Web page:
Tuesday, July 29, 2008

Best Chocolate Chip Cookie EVER!

A week or so ago, a friend of mine emailed a link to a New York Times article about making the perfect chocolate chip cookie. Of course I was intrigued and knew I wanted to try out the methods described in the article. For those who don't want to bother with registering in order to read, here are the high points:
  • Use a combination of bread flour and cake flour
  • Let the dough rest in the fridge for 36 hours-this time frame was found best
  • Use chocolate with a minimum of 60% cocao content
  • Make them big (4-5" diameter)-you get to experience all textures (crisp, chewy, soft)
  • Sprinkle sea salt on the cookies right before baking
One of the hardest things for me was to try and figure out when I could do the 36 hour span. I also knew I didn't want to let DH in on my experiment so I could get an honest opinion. The article recommended certain brands of chocolate but I ended up purchasing some El Rey chocolate discs from Whole Foods.

I successfully mixed up the batter, covered it with plastic wrap and stuck it in the back of the fridge. 36 hours later ended up being 9:30 p.m. and although DH looked at me funny when I said I was going to bake some cookies, didn't ask too many questions. When he finally got to taste one, it was worth the wait. He declared it to be the best chocolate chip cookie he'd ever had and asked what I had done differently (other than making them bigger than I normally do). I told him about the article and he confirmed the wait time truly made a difference. We've shared cookies with various family and friends who have also confirmed the over the top goodness.

I think I'll try them with regular chocolate chips next time just to see if they're just as good.

Adapted from Jacques Torres
Source: New York Times

Time: 45 minutes (for 1 6-cookie batch), plus at least 24 hours’ chilling

2 cups minus 2 tablespoons cake flour

1 2/3 cups bread flour

1 1/4 teaspoons baking soda

1 1/2 teaspoons baking powder

1 1/2 teaspoons coarse salt

2 1/2 sticks (1 1/4 cups) unsalted butter

1 1/4 cups light brown sugar

1 cup plus 2 tablespoons granulated sugar

2 large eggs

2 teaspoons natural vanilla extract

1 1/4 pounds bittersweet chocolate disks or fèves, at least 60 percent cacao content (see note)

Sea salt

1. Sift flours, baking soda, baking powder and salt into a bowl. Set aside.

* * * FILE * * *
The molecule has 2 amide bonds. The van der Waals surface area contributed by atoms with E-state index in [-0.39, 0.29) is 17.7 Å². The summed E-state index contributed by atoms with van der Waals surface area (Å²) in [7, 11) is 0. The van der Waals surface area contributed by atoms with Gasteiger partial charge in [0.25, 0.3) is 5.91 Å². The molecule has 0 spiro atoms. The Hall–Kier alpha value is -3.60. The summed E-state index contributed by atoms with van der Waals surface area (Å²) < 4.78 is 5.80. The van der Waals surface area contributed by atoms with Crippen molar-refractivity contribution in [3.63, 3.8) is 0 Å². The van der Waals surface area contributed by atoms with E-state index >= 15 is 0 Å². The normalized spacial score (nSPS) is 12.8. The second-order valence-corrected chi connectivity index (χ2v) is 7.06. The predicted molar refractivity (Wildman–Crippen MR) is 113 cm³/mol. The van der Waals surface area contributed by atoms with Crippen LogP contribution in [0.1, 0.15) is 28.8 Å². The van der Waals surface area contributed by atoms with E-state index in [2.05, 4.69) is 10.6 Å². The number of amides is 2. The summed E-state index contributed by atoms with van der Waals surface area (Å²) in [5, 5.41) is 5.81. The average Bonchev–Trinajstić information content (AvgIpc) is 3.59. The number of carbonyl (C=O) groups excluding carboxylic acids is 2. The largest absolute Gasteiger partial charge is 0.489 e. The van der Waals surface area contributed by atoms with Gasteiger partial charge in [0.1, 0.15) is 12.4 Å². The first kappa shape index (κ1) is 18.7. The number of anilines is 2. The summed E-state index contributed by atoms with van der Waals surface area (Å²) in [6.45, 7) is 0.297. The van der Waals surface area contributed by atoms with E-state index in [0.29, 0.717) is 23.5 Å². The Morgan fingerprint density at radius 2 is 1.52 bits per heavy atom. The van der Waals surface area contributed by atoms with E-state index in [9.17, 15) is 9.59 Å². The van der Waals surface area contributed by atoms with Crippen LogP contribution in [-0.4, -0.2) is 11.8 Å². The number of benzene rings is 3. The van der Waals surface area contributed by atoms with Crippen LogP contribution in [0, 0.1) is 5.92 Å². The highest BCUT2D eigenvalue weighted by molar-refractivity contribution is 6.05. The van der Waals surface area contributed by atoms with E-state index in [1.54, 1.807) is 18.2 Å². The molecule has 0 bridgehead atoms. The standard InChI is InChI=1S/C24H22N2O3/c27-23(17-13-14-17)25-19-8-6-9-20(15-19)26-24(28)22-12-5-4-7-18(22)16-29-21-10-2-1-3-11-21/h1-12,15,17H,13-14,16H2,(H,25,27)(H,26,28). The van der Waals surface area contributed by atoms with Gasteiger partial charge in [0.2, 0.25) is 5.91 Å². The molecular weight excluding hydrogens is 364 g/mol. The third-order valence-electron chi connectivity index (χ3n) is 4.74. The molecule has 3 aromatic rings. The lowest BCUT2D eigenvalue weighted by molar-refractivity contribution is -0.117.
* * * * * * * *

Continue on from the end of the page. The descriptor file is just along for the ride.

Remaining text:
2. Using a mixer fitted with paddle attachment, cream butter and sugars together until very light, about 5 minutes. Add eggs, one at a time, mixing well after each addition. Stir in the vanilla. Reduce speed to low, add dry ingredients and mix until just combined, 5 to 10 seconds. Drop chocolate pieces in and incorporate them without breaking them. Press plastic wrap against dough and refrigerate for 24 to 36 hours. Dough may be used in batches, and can be refrigerated for up to 72 hours.

3. When ready to bake, preheat oven to 350 degrees. Line a baking sheet with parchment paper or a nonstick baking mat. Set aside.

4. Scoop 6 3 1/2-ounce mounds of dough (the size of generous golf balls) onto baking sheet, making sure to turn horizontally any chocolate pieces that are poking up; it will make for a more attractive cookie. Sprinkle lightly with sea salt and bake until golden brown but still soft, 18 to 20 minutes. Transfer sheet to a wire rack for 10 minutes, then slip cookies onto another rack to cool a bit more. Repeat with remaining dough, or reserve dough, refrigerated, for baking remaining batches the next day.

Eat warm, with a big napkin.

Yield: 1 1/2 dozen 5-inch cookies.

Note: Disks are sold at Jacques Torres Chocolate; Valrhona fèves, oval-shaped chocolate pieces, are at Whole Foods.

Sophie thought the crumbs were delicious too!


At 7/29/2008 , Blogger janna said...

I've been meaning to try this recipe, too. I read on some food blog that the flour mixture doesn't really matter but the good chocolate and the sea salt are the secrets. But since I think I have both kinds of flour, I might as well try it....

Thanks for the review!

At 7/30/2008 , Blogger Bezzie said...

See I'm a big believer that it's the butter that makes the cookie. But I can see the sea salt giving it a really good flavor too!

At 7/30/2008 , Blogger Courtney said...

They certainly look delicious and the sea salt sounds like a great idea. A friend of mine at work makes my favorite chocolate chip cookies and regularly brings them in to share. The recipe is from The Joy of Baking and she uses Ghiradelli chocolate chips.


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